Vladimir Putin Plans Major Offensive: Viktor Orban Opposes Aid to Ukraine

The Russians want to speed things up on the front

by Sead Dedovic
SHARE
Vladimir Putin Plans Major Offensive: Viktor Orban Opposes Aid to Ukraine
© Guardian News / Youtube channel

Russia is reportedly planning a large-scale offensive to control four Ukrainian regions, aiming to subjugate Ukraine, according to the Financial Times. 

The Russians want to speed things up on the front, and it seems that Putin and the Russian leaders are increasingly losing patience. It will be interesting to see what will happen in the coming days, weeks, and months. The Russians are clear in their intentions, and the current situation does not suit them.

The targeted regions include Donetsk, Lugansk, Kherson, and Zaporozhye. Western officials suggest Ukraine adopt an "active defense" strategy to consolidate forces this year. 

However, Estonia recommends strategic defense until 2025. The US supports Ukraine's focus on maintaining current positions over a ground offensive. Challenges for Ukraine include Russia's numerical and technological advantage, as well as reluctance for new mobilization by President Zelensky due to declining popularity in polls. It is necessary that the countries of Europe and the world stand in defense of Ukraine if they really want to prevent the progress of the Russian army. The support that Ukraine received for years was crucial.

The Russians will attempt to achieve victory in the upcoming period. The methods they employ in warfare and their current weaponry also draw interest. The Russians have special tactics.


Defense Express reported that Russia launched a P-35 anti-ship missile, weighing 4 tons and measuring 10 meters, at Ukraine. The missile, in service since 1962, was found in wreckage, marking its first known use. Despite its age, the P-35 is still part of Russia's Redut coastal defense system. Only two such systems exist in Russia, one in Crimea and another reportedly abandoned. The missile has a standard guidance system for its time, with an operational range of up to 300 km. Defense Express notes similarities between the P-35 and Kh-22 missiles used by Russia.


The war has been going on for a long time, and the Ukrainians need help from the US and the member states of the European Union. Ukrainians know that they can hardly resist Russian attacks unless they receive constant support from countries around the world. Zelenskyy emphasized countless times that this is the period in which the Ukrainians must be given help if the countries of Europe and the world want to see their victory. Vladimir Putin is a person who does not want to say much at the moment. He has clearly defined his plans and is working hard on them.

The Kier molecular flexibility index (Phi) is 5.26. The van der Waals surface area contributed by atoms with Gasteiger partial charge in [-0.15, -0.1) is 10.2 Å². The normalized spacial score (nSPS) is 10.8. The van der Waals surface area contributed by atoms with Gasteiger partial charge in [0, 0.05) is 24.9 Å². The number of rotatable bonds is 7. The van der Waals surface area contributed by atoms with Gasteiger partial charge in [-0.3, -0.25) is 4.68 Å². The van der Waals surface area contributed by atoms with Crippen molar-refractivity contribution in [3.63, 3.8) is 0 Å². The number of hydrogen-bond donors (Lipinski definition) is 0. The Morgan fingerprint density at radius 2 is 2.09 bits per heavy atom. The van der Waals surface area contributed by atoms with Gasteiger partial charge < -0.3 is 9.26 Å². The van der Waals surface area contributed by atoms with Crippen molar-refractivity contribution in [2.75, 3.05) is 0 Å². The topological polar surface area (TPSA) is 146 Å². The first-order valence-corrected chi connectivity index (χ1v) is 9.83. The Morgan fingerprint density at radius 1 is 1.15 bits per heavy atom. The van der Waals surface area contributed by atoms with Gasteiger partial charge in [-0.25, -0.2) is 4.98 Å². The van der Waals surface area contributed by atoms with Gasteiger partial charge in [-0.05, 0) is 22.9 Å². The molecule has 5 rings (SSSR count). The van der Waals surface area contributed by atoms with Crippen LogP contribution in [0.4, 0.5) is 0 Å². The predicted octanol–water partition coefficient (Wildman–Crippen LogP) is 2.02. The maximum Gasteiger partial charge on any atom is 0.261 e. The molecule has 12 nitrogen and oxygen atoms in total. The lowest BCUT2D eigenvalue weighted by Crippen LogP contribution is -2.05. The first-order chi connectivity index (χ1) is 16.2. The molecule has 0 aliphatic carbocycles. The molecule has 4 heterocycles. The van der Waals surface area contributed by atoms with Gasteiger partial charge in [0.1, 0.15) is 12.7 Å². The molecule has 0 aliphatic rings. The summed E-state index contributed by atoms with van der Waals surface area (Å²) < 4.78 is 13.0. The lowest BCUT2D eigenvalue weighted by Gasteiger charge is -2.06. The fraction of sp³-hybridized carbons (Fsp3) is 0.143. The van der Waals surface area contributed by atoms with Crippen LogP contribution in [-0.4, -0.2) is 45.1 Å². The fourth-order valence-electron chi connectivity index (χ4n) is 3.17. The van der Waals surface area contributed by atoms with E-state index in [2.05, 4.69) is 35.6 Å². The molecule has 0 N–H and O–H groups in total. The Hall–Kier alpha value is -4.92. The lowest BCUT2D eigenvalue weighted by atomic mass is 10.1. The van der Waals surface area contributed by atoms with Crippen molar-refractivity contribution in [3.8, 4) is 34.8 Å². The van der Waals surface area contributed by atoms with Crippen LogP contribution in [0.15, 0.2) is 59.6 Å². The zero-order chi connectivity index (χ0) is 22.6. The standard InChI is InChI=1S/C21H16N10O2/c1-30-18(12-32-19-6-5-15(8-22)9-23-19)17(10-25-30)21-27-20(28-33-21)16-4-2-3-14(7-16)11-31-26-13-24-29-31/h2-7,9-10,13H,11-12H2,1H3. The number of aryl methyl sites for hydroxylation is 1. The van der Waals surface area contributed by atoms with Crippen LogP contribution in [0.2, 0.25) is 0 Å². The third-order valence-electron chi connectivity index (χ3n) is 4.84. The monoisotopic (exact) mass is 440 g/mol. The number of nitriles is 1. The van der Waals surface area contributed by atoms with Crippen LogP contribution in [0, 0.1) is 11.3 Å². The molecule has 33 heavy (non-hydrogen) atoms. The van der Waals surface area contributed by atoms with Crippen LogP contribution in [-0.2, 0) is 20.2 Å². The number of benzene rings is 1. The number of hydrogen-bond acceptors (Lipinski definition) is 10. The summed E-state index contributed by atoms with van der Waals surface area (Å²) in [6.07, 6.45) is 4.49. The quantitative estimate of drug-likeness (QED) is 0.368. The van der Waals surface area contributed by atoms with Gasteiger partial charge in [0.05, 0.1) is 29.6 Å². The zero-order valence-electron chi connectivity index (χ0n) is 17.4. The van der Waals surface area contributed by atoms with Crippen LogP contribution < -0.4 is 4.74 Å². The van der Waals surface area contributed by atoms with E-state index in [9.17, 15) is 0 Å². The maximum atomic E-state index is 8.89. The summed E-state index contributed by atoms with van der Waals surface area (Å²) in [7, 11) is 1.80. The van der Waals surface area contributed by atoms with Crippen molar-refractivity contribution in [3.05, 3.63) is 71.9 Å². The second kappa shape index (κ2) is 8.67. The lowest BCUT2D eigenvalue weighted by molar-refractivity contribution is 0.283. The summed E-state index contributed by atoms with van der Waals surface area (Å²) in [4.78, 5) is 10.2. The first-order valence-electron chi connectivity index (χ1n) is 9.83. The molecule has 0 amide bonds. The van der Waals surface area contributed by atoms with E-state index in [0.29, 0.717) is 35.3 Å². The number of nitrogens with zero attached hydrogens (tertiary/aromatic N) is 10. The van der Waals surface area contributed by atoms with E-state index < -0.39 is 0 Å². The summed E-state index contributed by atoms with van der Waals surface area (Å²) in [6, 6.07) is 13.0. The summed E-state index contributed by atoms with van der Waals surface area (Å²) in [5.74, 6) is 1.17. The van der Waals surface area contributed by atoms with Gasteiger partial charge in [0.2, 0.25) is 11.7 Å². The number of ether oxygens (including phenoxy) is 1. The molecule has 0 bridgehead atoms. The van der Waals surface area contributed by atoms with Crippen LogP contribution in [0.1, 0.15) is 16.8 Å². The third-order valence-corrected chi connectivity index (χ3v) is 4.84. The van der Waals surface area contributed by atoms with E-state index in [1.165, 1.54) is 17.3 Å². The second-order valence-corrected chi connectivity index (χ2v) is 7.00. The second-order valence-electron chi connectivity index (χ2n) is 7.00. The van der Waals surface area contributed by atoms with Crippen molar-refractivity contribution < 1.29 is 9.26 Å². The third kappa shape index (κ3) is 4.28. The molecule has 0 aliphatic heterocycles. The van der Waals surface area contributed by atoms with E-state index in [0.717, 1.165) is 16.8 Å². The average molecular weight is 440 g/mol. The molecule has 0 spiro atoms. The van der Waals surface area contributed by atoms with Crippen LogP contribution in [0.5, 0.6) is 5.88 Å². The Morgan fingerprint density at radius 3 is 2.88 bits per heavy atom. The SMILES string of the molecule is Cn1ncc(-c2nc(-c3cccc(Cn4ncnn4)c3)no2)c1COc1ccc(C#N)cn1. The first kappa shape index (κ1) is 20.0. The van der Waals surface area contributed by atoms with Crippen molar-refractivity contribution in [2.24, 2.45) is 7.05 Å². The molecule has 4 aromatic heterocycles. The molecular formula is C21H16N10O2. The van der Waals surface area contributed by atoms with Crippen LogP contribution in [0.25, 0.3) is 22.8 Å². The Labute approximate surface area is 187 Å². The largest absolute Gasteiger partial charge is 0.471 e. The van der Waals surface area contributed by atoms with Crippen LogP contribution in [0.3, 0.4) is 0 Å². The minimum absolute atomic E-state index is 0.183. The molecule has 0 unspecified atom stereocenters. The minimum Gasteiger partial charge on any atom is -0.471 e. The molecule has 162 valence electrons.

Viktor Orban's reaction

Although many countries want to provide help, it seems that Hungary is one of those that often resents helping Ukraine, and they have a completely different view of the war. We do not want to put the accent on the whole of Hungary. It is about the political leadership of this country. Hungarian Prime Minister Viktor Orban, who is known for his controversial statements, had somewhat similar reactions this time as before. Orban is known as a person who uses every moment to express slightly different views than most European politicians.

Victor Orban
Victor Orban© Michael Gruber / Getty Images
 

Hungarian Prime Minister Viktor Orban has suggested the EU should annually review financial aid to Ukraine. He criticized the proposal of a four-year aid plan by liberal politicians, considering it undemocratic before the upcoming European Parliament elections in June. Orban recommends assisting Ukraine outside the EU budget on an annual basis. This differs from European Commission President Ursula von der Leyen's call for funding beyond 2024 to support Ukraine in reclaiming its territory. Orban previously vetoed 50 billion euros in new EU aid to Ukraine in December, complicating negotiations for Ukraine's EU membership. EU leaders plan to discuss and find a compromise on February 1.

Ukraine is trying to fix up some towns that got really damaged in the war with Russia. They're starting with six towns, like Trostjanec, to practice and learn how to rebuild better. The mayor of Trostjanec says they need to do it quickly to save a lot of people.

But the war is still going on, making it hard to rebuild. Some people, like the mayor of another town called Okhtyrka, think they should focus on fixing houses and important stuff first, and then worry about making things look nice later.

People in Ukraine are arguing about where to spend money during the war. Some say they should use it to help the army, while others want to use it for making cities look better. The rebuilding project is getting money from a fund that took assets from Russia. Rebuilding all of Ukraine might cost more than $400 billion, and Western countries are ready to help pay for it. 

It is difficult to focus on just one thing at the moment, considering that the situation in Ukraine is very difficult and requires help on several fronts.

Vladimir Putin Viktor Orban Ukraine
SHARE